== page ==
Politics of gold smuggling

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The Opposition Leader made a pertinent point this week in Parliament. How come, he asked, a Frenchman was fined Rs 70 million by Customs for attempting to smuggle 4.6 kilos of gold while an MP was fined a paltry Rs. 7.5 million for smuggling 3.5 kilos of gold.

The MP concerned merrily goes about his ‘business’ as if nothing has happened. Equally shocking is the fact that neither the CID nor Customs is launching a full-scale investigation into what is obviously a longstanding gold smuggling ring with Colombo International Airport considered a soft entry point – and a very likely transit point, for onward transmission of the gold to India and the region.

On and off, the Sri Lanka Navy and the Indian Coast Guard detect gold smuggling operations in the seas around the IMBL (International Maritime Boundary Line) that divides the two countries, but these isolated incidents that hit the news are just the tip of an iceberg. The nexus between the gold smuggling and the drug trade is patently clear, yet the Sri Lankan authorities seem to either adopt the ‘what we don’t see; doesn’t happen’ approach, or they are well and truly compromised.

The IMBL is the hub for the gold (melted into ‘biscuits’) to trade for cannabis and even banned pills and turmeric etc. It is not only illegal fishing that is taking place in these waters. It is the place for contraband. Some of it is buried along with fishing nets in mid-sea and satellite locations are exchanged between the smugglers on both sides. The nets are then switched.

In the Northern Province, drug abuse is very high and many are the actors in this ring of organised crime. Northern politicians have only a telescopic view of their role limiting it to ‘devolution’ issues without focusing on the criminal activity taking place in their homeland.

Since the MP was caught red-handed, there have been calls by influential members of his own community to ban political parties carrying religious or communal identification. This has long been discussed and an across-the-board ban needs serious consideration. Many of these parties and their leaders have only sown the seeds of toxic politics spewing communal disharmony on the pretext of defending their faithful while aggrandizing themselves, big-time, in the process.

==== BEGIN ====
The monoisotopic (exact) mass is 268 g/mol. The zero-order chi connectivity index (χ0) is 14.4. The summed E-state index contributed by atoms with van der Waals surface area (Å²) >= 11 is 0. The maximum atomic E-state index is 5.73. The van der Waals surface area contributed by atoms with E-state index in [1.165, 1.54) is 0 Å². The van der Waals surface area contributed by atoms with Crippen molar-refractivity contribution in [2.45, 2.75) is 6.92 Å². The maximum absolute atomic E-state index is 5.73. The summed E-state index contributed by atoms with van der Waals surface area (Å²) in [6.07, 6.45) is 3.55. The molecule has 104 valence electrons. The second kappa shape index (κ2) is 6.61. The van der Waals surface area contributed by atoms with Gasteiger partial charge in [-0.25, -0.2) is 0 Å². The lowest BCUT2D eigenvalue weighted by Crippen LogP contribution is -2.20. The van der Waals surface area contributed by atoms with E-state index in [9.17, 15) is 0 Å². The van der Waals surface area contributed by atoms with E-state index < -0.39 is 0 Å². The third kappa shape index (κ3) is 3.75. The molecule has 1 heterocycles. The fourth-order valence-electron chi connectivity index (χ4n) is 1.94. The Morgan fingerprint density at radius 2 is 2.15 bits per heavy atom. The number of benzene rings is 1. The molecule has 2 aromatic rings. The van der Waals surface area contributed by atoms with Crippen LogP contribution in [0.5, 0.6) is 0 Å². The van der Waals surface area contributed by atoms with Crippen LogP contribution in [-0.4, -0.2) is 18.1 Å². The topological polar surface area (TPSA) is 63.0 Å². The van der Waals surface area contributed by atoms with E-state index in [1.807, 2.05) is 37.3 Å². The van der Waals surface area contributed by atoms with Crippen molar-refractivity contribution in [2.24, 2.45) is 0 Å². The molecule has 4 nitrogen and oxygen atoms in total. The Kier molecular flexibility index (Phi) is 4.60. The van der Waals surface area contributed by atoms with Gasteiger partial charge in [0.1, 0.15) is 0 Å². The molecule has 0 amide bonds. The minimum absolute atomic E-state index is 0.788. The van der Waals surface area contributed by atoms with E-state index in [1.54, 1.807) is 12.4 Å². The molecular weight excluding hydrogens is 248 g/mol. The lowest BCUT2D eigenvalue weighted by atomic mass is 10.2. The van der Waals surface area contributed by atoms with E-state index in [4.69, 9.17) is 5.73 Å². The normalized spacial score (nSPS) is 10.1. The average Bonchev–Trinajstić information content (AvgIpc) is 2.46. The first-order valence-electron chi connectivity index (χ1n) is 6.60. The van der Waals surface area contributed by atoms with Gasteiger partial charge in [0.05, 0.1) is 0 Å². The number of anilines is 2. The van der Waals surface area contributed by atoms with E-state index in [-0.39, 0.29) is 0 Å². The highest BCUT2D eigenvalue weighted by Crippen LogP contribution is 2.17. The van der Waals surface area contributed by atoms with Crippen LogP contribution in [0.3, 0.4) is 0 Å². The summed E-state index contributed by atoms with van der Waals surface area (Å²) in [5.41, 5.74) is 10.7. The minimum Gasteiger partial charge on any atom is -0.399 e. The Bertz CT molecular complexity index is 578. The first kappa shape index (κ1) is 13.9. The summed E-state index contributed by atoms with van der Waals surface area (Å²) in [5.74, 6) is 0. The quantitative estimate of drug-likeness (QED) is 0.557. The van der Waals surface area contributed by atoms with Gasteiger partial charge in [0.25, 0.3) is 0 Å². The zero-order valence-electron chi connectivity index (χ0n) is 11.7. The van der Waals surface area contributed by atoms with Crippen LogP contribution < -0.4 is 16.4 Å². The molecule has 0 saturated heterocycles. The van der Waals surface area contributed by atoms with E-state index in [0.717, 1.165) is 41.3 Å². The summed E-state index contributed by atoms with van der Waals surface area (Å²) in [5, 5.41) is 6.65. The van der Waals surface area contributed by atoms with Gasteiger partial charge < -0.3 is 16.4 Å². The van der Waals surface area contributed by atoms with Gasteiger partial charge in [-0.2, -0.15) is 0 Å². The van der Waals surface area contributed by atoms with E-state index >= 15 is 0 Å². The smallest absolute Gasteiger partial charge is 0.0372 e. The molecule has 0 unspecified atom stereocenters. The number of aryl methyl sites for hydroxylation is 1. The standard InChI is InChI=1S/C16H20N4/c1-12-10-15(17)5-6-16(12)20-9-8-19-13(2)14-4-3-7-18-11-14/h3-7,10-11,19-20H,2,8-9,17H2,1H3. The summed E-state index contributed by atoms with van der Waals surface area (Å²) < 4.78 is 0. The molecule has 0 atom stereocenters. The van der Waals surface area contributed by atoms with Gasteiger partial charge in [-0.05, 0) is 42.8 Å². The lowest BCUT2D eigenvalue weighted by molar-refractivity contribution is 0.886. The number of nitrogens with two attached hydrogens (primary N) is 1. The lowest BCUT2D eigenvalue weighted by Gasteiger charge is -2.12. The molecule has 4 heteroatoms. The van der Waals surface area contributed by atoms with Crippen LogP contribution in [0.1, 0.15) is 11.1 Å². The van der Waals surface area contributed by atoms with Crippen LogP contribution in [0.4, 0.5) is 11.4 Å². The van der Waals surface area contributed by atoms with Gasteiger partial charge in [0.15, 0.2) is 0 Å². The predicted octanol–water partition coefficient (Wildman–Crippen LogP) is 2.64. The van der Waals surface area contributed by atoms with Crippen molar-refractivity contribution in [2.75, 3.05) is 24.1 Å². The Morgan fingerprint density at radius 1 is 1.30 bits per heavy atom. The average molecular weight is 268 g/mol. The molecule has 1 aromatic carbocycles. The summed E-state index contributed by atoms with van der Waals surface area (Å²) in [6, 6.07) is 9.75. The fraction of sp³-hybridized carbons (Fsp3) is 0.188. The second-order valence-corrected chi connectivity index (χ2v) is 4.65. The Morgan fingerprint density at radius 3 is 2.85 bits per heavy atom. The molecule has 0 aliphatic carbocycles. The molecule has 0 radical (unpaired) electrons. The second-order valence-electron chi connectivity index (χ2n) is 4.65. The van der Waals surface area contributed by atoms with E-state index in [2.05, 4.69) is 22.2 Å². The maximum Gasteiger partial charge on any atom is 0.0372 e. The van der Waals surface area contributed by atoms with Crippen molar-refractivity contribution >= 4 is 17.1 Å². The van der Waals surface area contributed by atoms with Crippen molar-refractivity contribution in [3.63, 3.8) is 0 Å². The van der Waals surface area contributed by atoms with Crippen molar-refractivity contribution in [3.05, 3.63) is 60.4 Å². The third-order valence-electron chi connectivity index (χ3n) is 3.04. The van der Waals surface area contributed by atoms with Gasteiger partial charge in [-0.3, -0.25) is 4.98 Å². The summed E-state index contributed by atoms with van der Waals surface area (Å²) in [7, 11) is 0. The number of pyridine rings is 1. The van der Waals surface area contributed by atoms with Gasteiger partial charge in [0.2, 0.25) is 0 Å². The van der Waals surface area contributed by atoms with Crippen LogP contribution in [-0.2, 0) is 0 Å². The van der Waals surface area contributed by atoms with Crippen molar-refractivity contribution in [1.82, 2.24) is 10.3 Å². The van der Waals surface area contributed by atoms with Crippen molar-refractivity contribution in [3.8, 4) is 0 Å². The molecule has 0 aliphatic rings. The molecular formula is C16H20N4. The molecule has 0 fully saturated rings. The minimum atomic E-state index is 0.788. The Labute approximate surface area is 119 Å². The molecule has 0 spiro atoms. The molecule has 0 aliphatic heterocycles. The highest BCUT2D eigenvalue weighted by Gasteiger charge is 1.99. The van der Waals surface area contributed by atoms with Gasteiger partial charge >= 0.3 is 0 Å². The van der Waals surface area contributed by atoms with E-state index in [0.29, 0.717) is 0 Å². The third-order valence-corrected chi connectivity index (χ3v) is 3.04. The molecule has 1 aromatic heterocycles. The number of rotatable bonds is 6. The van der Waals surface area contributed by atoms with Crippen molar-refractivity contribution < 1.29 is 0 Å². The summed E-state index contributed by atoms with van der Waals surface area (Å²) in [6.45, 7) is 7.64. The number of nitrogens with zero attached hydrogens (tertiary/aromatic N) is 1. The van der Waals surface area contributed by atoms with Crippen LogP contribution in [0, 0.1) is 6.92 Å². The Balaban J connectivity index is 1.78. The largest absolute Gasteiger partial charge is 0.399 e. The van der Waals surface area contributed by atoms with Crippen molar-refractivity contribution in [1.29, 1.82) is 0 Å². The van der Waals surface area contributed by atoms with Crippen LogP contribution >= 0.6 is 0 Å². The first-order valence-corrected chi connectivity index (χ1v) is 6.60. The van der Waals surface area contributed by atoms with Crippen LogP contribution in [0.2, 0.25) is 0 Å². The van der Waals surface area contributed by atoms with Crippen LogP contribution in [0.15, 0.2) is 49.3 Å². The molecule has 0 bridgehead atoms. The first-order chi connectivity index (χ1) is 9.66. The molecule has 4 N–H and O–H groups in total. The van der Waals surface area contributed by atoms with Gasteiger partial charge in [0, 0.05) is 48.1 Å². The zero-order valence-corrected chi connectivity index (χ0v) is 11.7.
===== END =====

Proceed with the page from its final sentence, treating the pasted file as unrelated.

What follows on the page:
Mainstream political parties treat these parties and their leaders like ‘sacred cows’ and fall at their feet for their vote bank. It was time they did their communities a favour and banned them from using and misusing their ethno-religious identity.

Those calling for a separation of powers between the State and Religion may start with such a ban.

Broadcast bill: Yet another defective product from Govt.’s law factory

 Draft laws are rolling out of the Justice Ministry like a factory line working overtime, but unfortunately, factory defects are aplenty in the process. The proposed Broadcast Regulatory Commission Bill is the latest to be in the firing line and not for nothing.

It will establish a body to regulate the broadcast media that will be firmly under the thumb of the Government with no established criteria or independent nomination process for its board.